THE CHEAP SEATS with STEVE CAMERON: Seahawks will be better in 2023, but these expectations?
The Seahawks are at work.
They’re in the midst of OTAs, formally known organized team activities and, according to contract agreements with the players union …
These are voluntary.
Unless you’re a superstar recovering from a broken leg, that word “voluntary” best not be in your vocabulary.
Everyone who matters is at the VMAC (VEE-mack), the Virginia Mason Athletic Complex in Renton.
These “voluntary” activities lead up to the next round of off-season workouts, which are NOT voluntary.
Bottom line, your 2023 Seattle Seahawks are present (or rehabbing from surgery in Texas, like Jamal Adams and Jordyn Brooks).
This is the group that hopes to unseat the 49ers atop the NFC West and go some distance beyond that.
The Seahawks, in fact, consider themselves Super Bowl contenders — and nothing that’s happening at OTAs will convince them otherwise.
Pete Carroll just simply drips with belief, and his players almost always catch the same fever.
How much of that are we buying?
And the bigger question …
Is Seattle a realistic contender to reach the Super Bowl, or are these guys at OTAs simply dreaming?
WE KNOW that those flinty-eyed lads in Vegas barely take the Seahawks seriously.
Maybe less than “barely.”
You can make some money if they actually win it all, because that’s a 40-1 shot at the moment.
There are longer odds available at various places, if you care to look.
Geno Smith would suggest (if he were allowed to do such things) that you should take a betting flutter on the Seahawks.
“We have a very, very good football team,” said QB1, “and if people don’t want to respect us, we’ll prove them wrong.”
A year ago at this time, it was assumed that Smith — a career backup — would have to fight off Drew Lock just to play.
Instead of remaining in obscurity, however, Smith went on to lead the NFL in completion percentage, hauled the Seahawks to a 9-8 record, and managed to secure a playoff spot.
Smith can feel cheeky about his offense, with super wideout Jaxon Smith-Njigba added to the already excellent receiving corps, and running backs Zach Charbonnet and Kenny McIntosh now working alongside Kenneth Walker III.
In other words …
Doubt Geno at your peril.
He’s probably right about the Hawks’ ability to score.
If the quarterback is correct that exciting things are coming, the Seahawks will have to navigate a daunting schedule.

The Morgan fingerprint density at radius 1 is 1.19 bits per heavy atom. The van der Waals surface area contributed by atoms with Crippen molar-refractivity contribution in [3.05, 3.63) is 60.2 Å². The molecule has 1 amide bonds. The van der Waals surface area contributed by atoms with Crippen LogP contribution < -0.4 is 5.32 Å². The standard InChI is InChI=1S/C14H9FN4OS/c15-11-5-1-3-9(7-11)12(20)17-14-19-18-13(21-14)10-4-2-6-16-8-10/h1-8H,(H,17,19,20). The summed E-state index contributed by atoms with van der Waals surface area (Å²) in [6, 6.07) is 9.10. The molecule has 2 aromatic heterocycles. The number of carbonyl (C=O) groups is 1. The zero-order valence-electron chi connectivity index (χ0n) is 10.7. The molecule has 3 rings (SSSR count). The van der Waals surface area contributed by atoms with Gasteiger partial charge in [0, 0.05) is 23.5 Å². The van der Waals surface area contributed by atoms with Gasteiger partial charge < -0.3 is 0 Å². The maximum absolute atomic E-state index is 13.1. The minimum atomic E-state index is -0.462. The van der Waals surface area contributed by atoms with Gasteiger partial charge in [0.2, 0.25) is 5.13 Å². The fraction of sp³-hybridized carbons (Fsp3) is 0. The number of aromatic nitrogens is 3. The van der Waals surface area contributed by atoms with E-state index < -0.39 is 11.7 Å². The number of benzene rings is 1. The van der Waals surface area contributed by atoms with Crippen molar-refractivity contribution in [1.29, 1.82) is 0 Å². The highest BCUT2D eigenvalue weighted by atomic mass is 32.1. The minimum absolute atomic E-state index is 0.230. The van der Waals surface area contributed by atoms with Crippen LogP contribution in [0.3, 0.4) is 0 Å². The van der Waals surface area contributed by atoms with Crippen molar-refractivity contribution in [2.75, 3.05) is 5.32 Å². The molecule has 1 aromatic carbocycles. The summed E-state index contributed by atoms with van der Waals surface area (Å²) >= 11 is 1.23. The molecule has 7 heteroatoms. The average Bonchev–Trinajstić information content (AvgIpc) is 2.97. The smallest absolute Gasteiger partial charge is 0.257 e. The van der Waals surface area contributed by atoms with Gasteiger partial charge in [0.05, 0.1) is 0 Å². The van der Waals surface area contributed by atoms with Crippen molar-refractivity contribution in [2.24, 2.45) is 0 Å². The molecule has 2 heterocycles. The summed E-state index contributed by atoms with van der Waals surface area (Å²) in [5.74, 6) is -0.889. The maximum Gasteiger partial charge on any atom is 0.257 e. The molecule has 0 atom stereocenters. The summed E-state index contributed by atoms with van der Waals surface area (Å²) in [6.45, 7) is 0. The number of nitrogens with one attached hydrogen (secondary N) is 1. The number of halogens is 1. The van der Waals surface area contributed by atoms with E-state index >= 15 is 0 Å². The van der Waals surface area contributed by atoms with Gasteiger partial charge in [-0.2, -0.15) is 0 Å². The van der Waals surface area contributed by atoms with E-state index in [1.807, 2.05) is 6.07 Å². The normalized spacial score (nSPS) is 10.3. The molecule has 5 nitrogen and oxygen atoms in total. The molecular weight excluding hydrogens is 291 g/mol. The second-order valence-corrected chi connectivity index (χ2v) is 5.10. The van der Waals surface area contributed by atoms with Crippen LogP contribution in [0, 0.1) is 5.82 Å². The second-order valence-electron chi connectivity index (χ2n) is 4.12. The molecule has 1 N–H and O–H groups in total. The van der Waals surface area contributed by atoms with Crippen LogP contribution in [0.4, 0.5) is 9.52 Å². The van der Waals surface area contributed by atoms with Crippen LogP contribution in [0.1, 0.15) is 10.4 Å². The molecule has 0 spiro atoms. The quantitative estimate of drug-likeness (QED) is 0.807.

The NFL’s yearly rotation this time pits the NFC West against teams from the NFC East and AFC North.
Then there are three wild cards tossed in to make up the 17-game schedule — Detroit, Tennessee, and Carolina with No. 1 draft choice Bryce Young at QB.
Not so long ago, teeing it up against the NFC East would have been just fine, but now the Eagles, Cowboys, Giants and Washington don’t seem as much fun.
The Seahawks also visit Joe Burrow in Cincinnati and Lamar Jackson in Baltimore.
Then there’s the matter of the NFC West itself — Arizona is considered the worst team in the entire NFL, the retooled Rams are something of a mystery, and the 49ers …
Ah, the 49ers.
Those bruisers from the Bay Area beat Seattle three times a year ago — including a thorough whuppin’ in the playoff wild-card game.
To achieve anything meaningful, the Seahawks will have to punch San Francisco in the mouth at some point.
AT THE moment, you have to squint to picture the entire Seahawks lineup.
A clearer look should come into view during training camp and the exhibition season, but we know for certain that this team has to be MUCH better in the trenches if the league is going to pay any attention.
The offensive line needed a center, and Seattle signed vet Evan Brown — who was, um, a backup in Detroit.
OK, call him a rotational player with the Lions, but this is not an All-Pro.
The coaches are likely hoping that fifth-round draft choice Olu Oluwatimi, the Outland Trophy winner from Michigan, can win that position and make it his own.
Well, Tariq Woolen was a fifth-round pick a year ago, and then led the NFL in interceptions.
The biggest question mark of all, and an area that we’ll no doubt be discussing right up until the regular season opens with a visit from the Rams on Sept. 10, concerns the front seven on defense.
The secondary could be as good as any in the NFL with the addition of corner Devon Witherspoon (the No. 5 overall pick in the draft) — and assuming Adams has fully recovered from quad surgery.
BUT WHAT about coordinator Clint Hurtt’s 3-4 up front?
Uchenna Nwosu and Darrell Taylor look fine on the edges with Boye Mafe also returning, and old friend Bobby Wagner has come home to reclaim a middle linebacker spot.
Everything else, though, involves puzzle pieces – free agents (Dre’Mont Jones, onetime Seahawk Jarran Reed, Mario Edwards Jr., Devin Bush, Austin Faoliu), and draftees (Cam Young, Mike Morris, Derick Hall), along with another cast of thousands (including returnees Alton Robinson, Bryan Mone, Tanner Muse, Myles Adams, Nick Bellore, etc.).
Yes, it can make your head spin, but the roster WILL sort itself out — somehow getting from 90 to 53, plus a 16-man practice squad.
Oh, and at least one undrafted free agent is pretty much a cinch to make the team.
Penn State rookie Chris Stoll is the only long snapper in camp.
Mom always said to find a specialty in life.
Steve Cameron’s “Cheap Seats” columns appear in The Press four times each week, normally Tuesday through Friday unless, you know, stuff happens.
Steve suggests you take his opinions in the spirit of a Jimmy Buffett song: “Breathe In, Breathe Out, Move On.”